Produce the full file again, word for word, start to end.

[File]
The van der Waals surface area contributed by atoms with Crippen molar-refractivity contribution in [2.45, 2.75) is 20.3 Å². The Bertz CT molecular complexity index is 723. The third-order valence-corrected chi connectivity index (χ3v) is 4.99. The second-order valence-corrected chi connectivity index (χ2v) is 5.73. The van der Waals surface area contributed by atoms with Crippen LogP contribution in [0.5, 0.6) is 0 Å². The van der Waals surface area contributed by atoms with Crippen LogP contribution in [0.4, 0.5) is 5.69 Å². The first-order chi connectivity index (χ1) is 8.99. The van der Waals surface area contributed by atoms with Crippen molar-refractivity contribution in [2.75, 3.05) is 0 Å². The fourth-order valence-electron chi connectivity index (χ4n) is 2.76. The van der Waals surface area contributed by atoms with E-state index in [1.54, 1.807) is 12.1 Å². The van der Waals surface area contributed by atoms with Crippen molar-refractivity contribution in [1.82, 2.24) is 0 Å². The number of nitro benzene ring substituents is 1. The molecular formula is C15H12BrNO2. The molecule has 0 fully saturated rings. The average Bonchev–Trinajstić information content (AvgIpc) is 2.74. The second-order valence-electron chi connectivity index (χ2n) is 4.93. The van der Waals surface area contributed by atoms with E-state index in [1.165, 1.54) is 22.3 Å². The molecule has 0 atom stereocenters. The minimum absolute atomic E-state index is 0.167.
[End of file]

The van der Waals surface area contributed by atoms with Crippen molar-refractivity contribution in [2.45, 2.75) is 20.3 Å². The Bertz CT molecular complexity index is 723. The third-order valence-corrected chi connectivity index (χ3v) is 4.99. The second-order valence-corrected chi connectivity index (χ2v) is 5.73. The van der Waals surface area contributed by atoms with Crippen LogP contribution in [0.5, 0.6) is 0 Å². The van der Waals surface area contributed by atoms with Crippen LogP contribution in [0.4, 0.5) is 5.69 Å². The first-order chi connectivity index (χ1) is 8.99. The van der Waals surface area contributed by atoms with Crippen molar-refractivity contribution in [2.75, 3.05) is 0 Å². The fourth-order valence-electron chi connectivity index (χ4n) is 2.76. The van der Waals surface area contributed by atoms with E-state index in [1.54, 1.807) is 12.1 Å². The van der Waals surface area contributed by atoms with Crippen molar-refractivity contribution in [1.82, 2.24) is 0 Å². The number of nitro benzene ring substituents is 1. The molecular formula is C15H12BrNO2. The molecule has 0 fully saturated rings. The average Bonchev–Trinajstić information content (AvgIpc) is 2.74. The second-order valence-electron chi connectivity index (χ2n) is 4.93. The van der Waals surface area contributed by atoms with E-state index in [1.165, 1.54) is 22.3 Å². The molecule has 0 atom stereocenters. The minimum absolute atomic E-state index is 0.167.